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Low-Dose Maraviroc, an Antiretroviral Drug, Attenuates the Infiltration of T Cells into the Central Nervous System and Protects the Nigrostriatum in Hemiparkinsonian Monkeys.
J Immunol 2019JI

Abstract

Parkinson disease (PD) is the most common neurodegenerative movement disorder in humans. Despite intense investigation, no effective therapy is available to stop the progression of this disease. It is becoming clear that both innate and adaptive immune responses are active in PD. Accordingly, we have reported a marked increase in RANTES and eotaxin, chemokines that are involved in T cell trafficking, in vivo in the substantia nigra (SN) and the serum of 1-methyl-4-phenyl-1,2,3,6-tetrahydropyridine-intoxicated hemiparkinsonian monkeys. Because RANTES and eotaxin share a common receptor, CCR5, we examined the efficacy of maraviroc, an inhibitor of CCR5 and a Food and Drug Administration-approved drug against HIV infection, in hemiparkinsonian rhesus monkeys. First, we found glial limitans injury, loss of GFAP immunostaining, and infiltration of T cells across the endothelial monolayer in SN of hemiparkinsonian monkeys. However, oral administration of a low dose of maraviroc protected glia limitans partially, maintained the integrity of endothelial monolayer, reduced the infiltration of T cells, attenuated neuroinflammation, and decreased α-synucleinopathy in the SN. Accordingly, maraviroc treatment also protected both the nigrostriatal axis and neurotransmitters and improved motor functions in hemiparkinsonian monkeys. These results suggest that low-dose maraviroc and other CCR5 antagonists may be helpful for PD patients.

Authors+Show Affiliations

Department of Neurological Sciences, Rush University Medical Center, Chicago, IL 60612.Department of Neurological Sciences, Rush University Medical Center, Chicago, IL 60612.Department of Neurological Sciences, Rush University Medical Center, Chicago, IL 60612.Department of Neurological Sciences, Rush University Medical Center, Chicago, IL 60612.Department of Neurological Sciences, Rush University Medical Center, Chicago, IL 60612.Department of Neurological Sciences, Rush University Medical Center, Chicago, IL 60612 kalipada_pahan@rush.edu.

Pub Type(s)

Journal Article

Language

eng

PubMed ID

31043478

Citation

Mondal, Susanta, et al. "Low-Dose Maraviroc, an Antiretroviral Drug, Attenuates the Infiltration of T Cells Into the Central Nervous System and Protects the Nigrostriatum in Hemiparkinsonian Monkeys." Journal of Immunology (Baltimore, Md. : 1950), 2019.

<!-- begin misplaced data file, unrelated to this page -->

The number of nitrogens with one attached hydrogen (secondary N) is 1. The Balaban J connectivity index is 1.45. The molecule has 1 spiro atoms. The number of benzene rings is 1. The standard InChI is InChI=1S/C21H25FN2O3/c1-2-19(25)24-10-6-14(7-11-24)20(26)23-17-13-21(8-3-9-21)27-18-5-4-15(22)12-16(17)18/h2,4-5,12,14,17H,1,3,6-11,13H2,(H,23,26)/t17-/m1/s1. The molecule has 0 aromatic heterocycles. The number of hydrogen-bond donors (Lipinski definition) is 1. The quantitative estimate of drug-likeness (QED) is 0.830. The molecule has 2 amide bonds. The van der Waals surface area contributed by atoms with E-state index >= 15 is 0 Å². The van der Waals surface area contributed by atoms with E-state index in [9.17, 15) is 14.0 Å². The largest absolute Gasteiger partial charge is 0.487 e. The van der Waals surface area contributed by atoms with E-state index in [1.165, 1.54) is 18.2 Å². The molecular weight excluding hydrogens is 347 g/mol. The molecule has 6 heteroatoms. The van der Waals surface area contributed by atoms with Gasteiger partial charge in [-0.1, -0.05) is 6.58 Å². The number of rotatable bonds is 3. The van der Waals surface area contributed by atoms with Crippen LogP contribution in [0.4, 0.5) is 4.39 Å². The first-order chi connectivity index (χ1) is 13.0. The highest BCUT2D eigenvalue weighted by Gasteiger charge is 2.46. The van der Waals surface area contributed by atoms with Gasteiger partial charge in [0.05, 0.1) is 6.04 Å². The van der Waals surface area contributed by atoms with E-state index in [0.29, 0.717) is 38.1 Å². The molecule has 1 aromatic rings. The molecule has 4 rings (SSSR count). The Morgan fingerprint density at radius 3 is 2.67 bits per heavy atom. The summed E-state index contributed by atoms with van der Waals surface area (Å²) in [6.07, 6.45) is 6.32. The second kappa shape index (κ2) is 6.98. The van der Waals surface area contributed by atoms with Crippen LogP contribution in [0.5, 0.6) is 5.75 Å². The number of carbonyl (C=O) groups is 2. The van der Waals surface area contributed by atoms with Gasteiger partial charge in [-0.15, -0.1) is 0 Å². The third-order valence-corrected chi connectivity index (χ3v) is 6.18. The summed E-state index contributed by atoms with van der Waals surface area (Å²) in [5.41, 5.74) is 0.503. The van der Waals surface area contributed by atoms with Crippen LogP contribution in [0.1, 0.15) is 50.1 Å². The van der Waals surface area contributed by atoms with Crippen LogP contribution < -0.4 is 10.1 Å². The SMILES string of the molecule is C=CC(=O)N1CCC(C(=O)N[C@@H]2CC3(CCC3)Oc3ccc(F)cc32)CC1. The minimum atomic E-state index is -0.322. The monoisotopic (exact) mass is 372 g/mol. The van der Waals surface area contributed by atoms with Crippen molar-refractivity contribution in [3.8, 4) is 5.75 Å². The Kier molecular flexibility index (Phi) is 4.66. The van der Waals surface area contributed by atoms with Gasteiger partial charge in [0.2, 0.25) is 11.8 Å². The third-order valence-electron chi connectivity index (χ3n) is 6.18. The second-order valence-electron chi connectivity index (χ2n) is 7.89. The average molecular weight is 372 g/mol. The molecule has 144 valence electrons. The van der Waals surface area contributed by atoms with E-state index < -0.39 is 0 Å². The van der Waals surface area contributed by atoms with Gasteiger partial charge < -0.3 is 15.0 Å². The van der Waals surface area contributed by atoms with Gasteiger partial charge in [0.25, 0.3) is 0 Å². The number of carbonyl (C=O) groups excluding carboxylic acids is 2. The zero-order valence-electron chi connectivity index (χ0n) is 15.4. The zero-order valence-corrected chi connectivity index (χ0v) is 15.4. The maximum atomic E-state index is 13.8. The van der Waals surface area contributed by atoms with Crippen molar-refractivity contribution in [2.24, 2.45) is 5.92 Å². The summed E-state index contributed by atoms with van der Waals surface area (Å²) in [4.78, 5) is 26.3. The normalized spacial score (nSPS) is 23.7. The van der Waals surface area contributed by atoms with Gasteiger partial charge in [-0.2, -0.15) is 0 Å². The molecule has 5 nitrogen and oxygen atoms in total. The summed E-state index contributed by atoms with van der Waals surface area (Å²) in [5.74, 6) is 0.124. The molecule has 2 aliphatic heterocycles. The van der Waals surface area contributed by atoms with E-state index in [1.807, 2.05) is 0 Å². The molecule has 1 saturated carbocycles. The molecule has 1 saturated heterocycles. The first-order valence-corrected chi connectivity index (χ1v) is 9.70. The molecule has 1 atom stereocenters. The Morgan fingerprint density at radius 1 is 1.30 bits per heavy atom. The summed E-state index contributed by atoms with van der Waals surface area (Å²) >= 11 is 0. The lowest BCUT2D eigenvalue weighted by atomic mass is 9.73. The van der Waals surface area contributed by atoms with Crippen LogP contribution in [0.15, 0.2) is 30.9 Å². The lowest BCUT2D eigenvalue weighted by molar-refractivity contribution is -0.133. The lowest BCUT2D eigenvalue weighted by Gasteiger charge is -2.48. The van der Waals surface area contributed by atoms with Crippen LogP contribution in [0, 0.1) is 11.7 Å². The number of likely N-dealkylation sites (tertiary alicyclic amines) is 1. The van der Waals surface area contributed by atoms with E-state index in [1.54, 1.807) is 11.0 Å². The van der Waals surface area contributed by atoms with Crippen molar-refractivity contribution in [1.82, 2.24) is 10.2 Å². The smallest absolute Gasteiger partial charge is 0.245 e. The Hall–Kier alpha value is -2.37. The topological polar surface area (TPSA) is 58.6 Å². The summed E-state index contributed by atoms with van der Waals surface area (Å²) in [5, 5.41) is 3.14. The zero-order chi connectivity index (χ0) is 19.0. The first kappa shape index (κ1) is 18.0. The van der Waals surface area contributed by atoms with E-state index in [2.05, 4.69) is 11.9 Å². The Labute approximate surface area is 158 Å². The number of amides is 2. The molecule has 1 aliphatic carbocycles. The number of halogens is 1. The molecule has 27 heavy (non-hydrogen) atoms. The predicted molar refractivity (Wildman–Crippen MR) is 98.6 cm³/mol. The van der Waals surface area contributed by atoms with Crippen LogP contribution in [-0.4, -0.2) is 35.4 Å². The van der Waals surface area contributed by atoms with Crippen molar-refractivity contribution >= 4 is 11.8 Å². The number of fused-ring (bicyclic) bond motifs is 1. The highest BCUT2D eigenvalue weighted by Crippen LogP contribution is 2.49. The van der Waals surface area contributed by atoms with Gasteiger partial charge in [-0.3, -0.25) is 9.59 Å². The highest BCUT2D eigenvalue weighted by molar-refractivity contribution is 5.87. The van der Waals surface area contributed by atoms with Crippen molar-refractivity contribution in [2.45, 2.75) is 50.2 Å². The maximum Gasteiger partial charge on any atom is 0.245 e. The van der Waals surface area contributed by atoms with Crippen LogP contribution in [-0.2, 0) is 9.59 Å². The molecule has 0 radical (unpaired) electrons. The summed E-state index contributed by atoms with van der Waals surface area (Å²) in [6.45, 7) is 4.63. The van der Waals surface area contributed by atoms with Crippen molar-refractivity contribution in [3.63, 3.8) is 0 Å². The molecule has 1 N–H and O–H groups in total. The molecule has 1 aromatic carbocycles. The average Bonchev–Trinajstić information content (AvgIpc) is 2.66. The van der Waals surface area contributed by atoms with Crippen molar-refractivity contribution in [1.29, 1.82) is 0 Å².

Mondal S, Rangasamy SB, Roy A, et al. Low-Dose Maraviroc, an Antiretroviral Drug, Attenuates the Infiltration of T Cells into the Central Nervous System and Protects the Nigrostriatum in Hemiparkinsonian Monkeys. J Immunol. 2019.
Mondal, S., Rangasamy, S. B., Roy, A., Dasarathy, S., Kordower, J. H., & Pahan, K. (2019). Low-Dose Maraviroc, an Antiretroviral Drug, Attenuates the Infiltration of T Cells into the Central Nervous System and Protects the Nigrostriatum in Hemiparkinsonian Monkeys. Journal of Immunology (Baltimore, Md. : 1950), doi:10.4049/jimmunol.1800587.
Mondal S, et al. Low-Dose Maraviroc, an Antiretroviral Drug, Attenuates the Infiltration of T Cells Into the Central Nervous System and Protects the Nigrostriatum in Hemiparkinsonian Monkeys. J Immunol. 2019 May 1; PubMed PMID: 31043478.
* Article titles in AMA citation format should be in sentence-case
TY - JOUR T1 - Low-Dose Maraviroc, an Antiretroviral Drug, Attenuates the Infiltration of T Cells into the Central Nervous System and Protects the Nigrostriatum in Hemiparkinsonian Monkeys. AU - Mondal,Susanta, AU - Rangasamy,Suresh B, AU - Roy,Avik, AU - Dasarathy,Sridevi, AU - Kordower,Jeffrey H, AU - Pahan,Kalipada, Y1 - 2019/05/01/ PY - 2018/04/24/received PY - 2019/04/05/accepted PY - 2020/11/01/pmc-release PY - 2019/5/3/entrez PY - 2019/5/3/pubmed PY - 2019/5/3/medline JF - Journal of immunology (Baltimore, Md. : 1950) JO - J. Immunol. N2 - Parkinson disease (PD) is the most common neurodegenerative movement disorder in humans. Despite intense investigation, no effective therapy is available to stop the progression of this disease. It is becoming clear that both innate and adaptive immune responses are active in PD. Accordingly, we have reported a marked increase in RANTES and eotaxin, chemokines that are involved in T cell trafficking, in vivo in the substantia nigra (SN) and the serum of 1-methyl-4-phenyl-1,2,3,6-tetrahydropyridine-intoxicated hemiparkinsonian monkeys. Because RANTES and eotaxin share a common receptor, CCR5, we examined the efficacy of maraviroc, an inhibitor of CCR5 and a Food and Drug Administration-approved drug against HIV infection, in hemiparkinsonian rhesus monkeys. First, we found glial limitans injury, loss of GFAP immunostaining, and infiltration of T cells across the endothelial monolayer in SN of hemiparkinsonian monkeys. However, oral administration of a low dose of maraviroc protected glia limitans partially, maintained the integrity of endothelial monolayer, reduced the infiltration of T cells, attenuated neuroinflammation, and decreased α-synucleinopathy in the SN. Accordingly, maraviroc treatment also protected both the nigrostriatal axis and neurotransmitters and improved motor functions in hemiparkinsonian monkeys. These results suggest that low-dose maraviroc and other CCR5 antagonists may be helpful for PD patients. SN - 1550-6606 UR - https://www.unboundmedicine.com/medline/citation/31043478/Low-Dose_Maraviroc,_an_Antiretroviral_Drug,_Attenuates_the_Infiltration_of_T_Cells_into_the_Central_Nervous_System_and_Protects_the_Nigrostriatum_in_Hemiparkinsonian_Monkeys L2 - http://www.jimmunol.org/cgi/pmidlookup?view=long&pmid=31043478 DB - PRIME DP - Unbound Medicine ER -